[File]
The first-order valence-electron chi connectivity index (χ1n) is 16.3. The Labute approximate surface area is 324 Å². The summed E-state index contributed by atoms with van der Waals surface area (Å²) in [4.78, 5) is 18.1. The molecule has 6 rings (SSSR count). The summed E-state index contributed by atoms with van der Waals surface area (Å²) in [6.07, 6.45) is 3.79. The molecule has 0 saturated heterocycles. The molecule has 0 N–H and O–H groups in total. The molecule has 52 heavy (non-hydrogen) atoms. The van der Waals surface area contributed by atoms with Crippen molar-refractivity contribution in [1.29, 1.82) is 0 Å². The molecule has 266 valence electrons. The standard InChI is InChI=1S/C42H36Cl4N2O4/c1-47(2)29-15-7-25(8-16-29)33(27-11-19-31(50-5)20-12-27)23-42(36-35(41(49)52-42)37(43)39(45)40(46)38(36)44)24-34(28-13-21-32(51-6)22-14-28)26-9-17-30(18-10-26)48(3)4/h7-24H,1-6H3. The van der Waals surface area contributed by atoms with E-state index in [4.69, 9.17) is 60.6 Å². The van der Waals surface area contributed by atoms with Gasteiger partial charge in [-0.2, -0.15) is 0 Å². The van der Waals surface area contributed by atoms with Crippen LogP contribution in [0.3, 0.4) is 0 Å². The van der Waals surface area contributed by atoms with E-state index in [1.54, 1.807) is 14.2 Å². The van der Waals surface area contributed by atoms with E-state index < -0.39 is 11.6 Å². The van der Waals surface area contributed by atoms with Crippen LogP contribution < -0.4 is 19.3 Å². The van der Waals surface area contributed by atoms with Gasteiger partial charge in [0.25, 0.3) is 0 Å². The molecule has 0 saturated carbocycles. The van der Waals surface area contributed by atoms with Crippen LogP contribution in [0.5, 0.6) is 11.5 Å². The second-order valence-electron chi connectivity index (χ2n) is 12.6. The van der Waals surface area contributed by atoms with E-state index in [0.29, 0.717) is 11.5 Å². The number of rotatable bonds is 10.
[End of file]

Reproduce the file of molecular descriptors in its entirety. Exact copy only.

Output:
The first-order valence-electron chi connectivity index (χ1n) is 16.3. The Labute approximate surface area is 324 Å². The summed E-state index contributed by atoms with van der Waals surface area (Å²) in [4.78, 5) is 18.1. The molecule has 6 rings (SSSR count). The summed E-state index contributed by atoms with van der Waals surface area (Å²) in [6.07, 6.45) is 3.79. The molecule has 0 saturated heterocycles. The molecule has 0 N–H and O–H groups in total. The molecule has 52 heavy (non-hydrogen) atoms. The van der Waals surface area contributed by atoms with Crippen molar-refractivity contribution in [1.29, 1.82) is 0 Å². The molecule has 266 valence electrons. The standard InChI is InChI=1S/C42H36Cl4N2O4/c1-47(2)29-15-7-25(8-16-29)33(27-11-19-31(50-5)20-12-27)23-42(36-35(41(49)52-42)37(43)39(45)40(46)38(36)44)24-34(28-13-21-32(51-6)22-14-28)26-9-17-30(18-10-26)48(3)4/h7-24H,1-6H3. The van der Waals surface area contributed by atoms with E-state index in [4.69, 9.17) is 60.6 Å². The van der Waals surface area contributed by atoms with Gasteiger partial charge in [-0.2, -0.15) is 0 Å². The van der Waals surface area contributed by atoms with Crippen LogP contribution in [0.3, 0.4) is 0 Å². The van der Waals surface area contributed by atoms with E-state index in [1.54, 1.807) is 14.2 Å². The van der Waals surface area contributed by atoms with E-state index < -0.39 is 11.6 Å². The van der Waals surface area contributed by atoms with Crippen LogP contribution < -0.4 is 19.3 Å². The van der Waals surface area contributed by atoms with Gasteiger partial charge in [0.25, 0.3) is 0 Å². The molecule has 0 saturated carbocycles. The van der Waals surface area contributed by atoms with Crippen LogP contribution in [0.5, 0.6) is 11.5 Å². The second-order valence-electron chi connectivity index (χ2n) is 12.6. The van der Waals surface area contributed by atoms with E-state index in [0.29, 0.717) is 11.5 Å². The number of rotatable bonds is 10.